The world is watching. A huge weekend for…
As we approach the time of squeaky bums and bitten nails, it’s a bumper week
The location of the Premier League title
And so, after Manchester United made things exciting for the armchair fan, it comes down to this game. Well not exactly just this, but more of that in a minute.
Sky could not have written the script better. United’s defeat at the Emirates means that the description of Super Sunday may, for once, be just.
Quite frankly it is win or bust for Chelsea, and they have to gain three points at a ground where United have squandered just two league points all season. But Chelsea will be confident. They were the last team to win at OT in the league, and are on a hugely impressive run. Their respective mindsets after last week’s games were crucial: United were despondent, whilst John Terry focused on the camera and declared “Chelsea never give up”.
The caveat to all this is that even if Chelsea do win at Old Trafford, it may not be enough. A victory would put them ahead on goal difference, but Manchester United have the luxury of a home game against Blackpool on the final day. Would you really bet against them scoring four or five if they needed to?
The time for talking is over, and the time for underperformance has long passed. West Ham go into the first of their last three games knowing that they may need six points from nine to survive.
Satruday’s game is epic, especially accounting for the fact that they are the only side in the bottom seven playing at home on Saturday (with Wolves to follow on Sunday).
And yet despite losing their last five games, there are reasons to be hopeful. On Saturday the Hammers face a Blackburn side that they could well beat. Rovers have taken one solitary point from their last 21 available away from home, and on paper West Ham have the better side.
But when your owners haven’t travelled to watch you play because they assumed you would lose, confidence is lost. If West Ham don’t win this weekend, their Premier League stay of execution may be over.
For West Ham, read Wolves. A defence that looks shaky at best (see Michael Mancienne’s woeful header last weekend) and a strikeforce having to fire without its most effective weapon, the clock looks to be ticking on Wolves Premier League life.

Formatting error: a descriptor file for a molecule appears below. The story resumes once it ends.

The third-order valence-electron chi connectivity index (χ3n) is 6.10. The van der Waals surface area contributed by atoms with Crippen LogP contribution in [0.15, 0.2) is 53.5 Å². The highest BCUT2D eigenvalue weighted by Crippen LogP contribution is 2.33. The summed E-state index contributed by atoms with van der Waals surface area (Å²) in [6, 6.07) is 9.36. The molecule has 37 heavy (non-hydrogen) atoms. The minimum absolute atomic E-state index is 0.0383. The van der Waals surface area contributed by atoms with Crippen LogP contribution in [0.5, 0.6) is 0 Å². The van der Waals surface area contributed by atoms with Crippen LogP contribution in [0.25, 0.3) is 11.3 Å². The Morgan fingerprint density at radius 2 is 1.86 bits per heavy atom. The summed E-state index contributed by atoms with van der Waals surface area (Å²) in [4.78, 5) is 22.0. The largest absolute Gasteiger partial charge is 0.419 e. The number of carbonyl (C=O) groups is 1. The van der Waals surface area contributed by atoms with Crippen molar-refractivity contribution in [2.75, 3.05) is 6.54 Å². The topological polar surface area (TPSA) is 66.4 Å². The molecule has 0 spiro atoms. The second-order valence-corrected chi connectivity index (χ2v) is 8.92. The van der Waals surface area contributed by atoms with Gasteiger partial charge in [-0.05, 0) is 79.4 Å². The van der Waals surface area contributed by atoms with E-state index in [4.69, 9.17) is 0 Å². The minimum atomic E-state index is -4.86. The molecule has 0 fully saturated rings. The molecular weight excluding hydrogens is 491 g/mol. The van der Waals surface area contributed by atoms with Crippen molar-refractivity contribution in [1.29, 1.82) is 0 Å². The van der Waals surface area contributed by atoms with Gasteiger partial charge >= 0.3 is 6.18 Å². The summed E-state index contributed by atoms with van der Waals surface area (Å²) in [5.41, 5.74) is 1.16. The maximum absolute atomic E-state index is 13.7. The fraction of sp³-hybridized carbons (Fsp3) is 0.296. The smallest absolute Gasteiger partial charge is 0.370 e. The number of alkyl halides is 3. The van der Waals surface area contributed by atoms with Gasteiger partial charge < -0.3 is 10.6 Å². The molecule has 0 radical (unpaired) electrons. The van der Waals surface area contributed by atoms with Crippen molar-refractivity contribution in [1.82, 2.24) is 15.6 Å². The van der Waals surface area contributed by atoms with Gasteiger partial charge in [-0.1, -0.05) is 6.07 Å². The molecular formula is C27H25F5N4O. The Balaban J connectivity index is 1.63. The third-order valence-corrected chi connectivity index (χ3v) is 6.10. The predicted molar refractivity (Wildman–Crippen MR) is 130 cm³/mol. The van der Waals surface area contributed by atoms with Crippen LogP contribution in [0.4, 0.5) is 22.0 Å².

And again here, optimism is possible. Wolves are just a point from safety, and in their remaining fixtures face West Brom and Blackburn at home, and a hideously out-of-form Sunderland away.
Sunday’s lunchtime kick off is, therefore, much more than a Black Country derby.
The relegation battle
It’s amazing how the football calendar works. Between now and the end of the season, games include:
West Ham v Blackburn
Wolves v Blackburn
Sunderland v Wolves
West Ham v Sunderland
Wigan v West Ham
It’s going to be an interesting ride.
On February 20th, Tottenham were fourth in the league. If they won their game in hand on Manchester City, they would move up to third. Six points off second. Ten points off top.
On May 5th, Tottenham are sixth in the league. If they won their game in hand on Liverpool, they would move up to fifth. Seven points off fourth. Fifteen points off second.
They are a team on the slide. In February I wrote a piece about how Spurs had to use the January transfer window to push on, and the fact they left things until so late, relying on another Van der Vaart, showed extreme naivety. This has been proved right.
In the second half of the season Spurs have fallen to earth with a bump. They are currently on a run of one win in eleven games in all competitions. More worrying still, this season they have dropped 15 points against teams in the bottom four. Spurs’ aggregate score against these teams is 7-9. Manchester United’s (over the exact seven games) is 19-7.
Spurs’ European hopes will rest on their trip to Anfield (I am assuming that the Champions League is lost). This weekend’s game against Blackpool is a must win, but looking at the previous statistics, it is in no way a given.
For a manager who seemingly plays without a Plan B, the times they are a troubling when Plan A is no longer working.
Lose again this weekend, and Grant will be on the way to consecutive relegations from the Premier League. An unenviable and unwanted statistic.
Too much was made, in my eyes, of Mourinho’s no show at the Nou Camp. UEFA rules stipulate that he was unable to talk to the team at any point, and so he remained absent.
But Mourinho is a man under pressure. His ‘special one’ status is not accustomed to losing two consecutive home games, but that is what has happened.
Real Madrid managers are not traditionally treated with a great deal of patience, and although Mourinho is certainly a special case, he is not omnipotent, and definitely not untouchable.
To make things harder, an away game at Sevilla is by no means a formality. What could have been a dead rubber is suddenly filed under Must Not Lose.
Aaron Ramsey and Ryan Shawcross
Back to the Britannia, all eyes will be on all tackles. A week after passing a test of quality, Ramsey may be about to face an examination of endurance.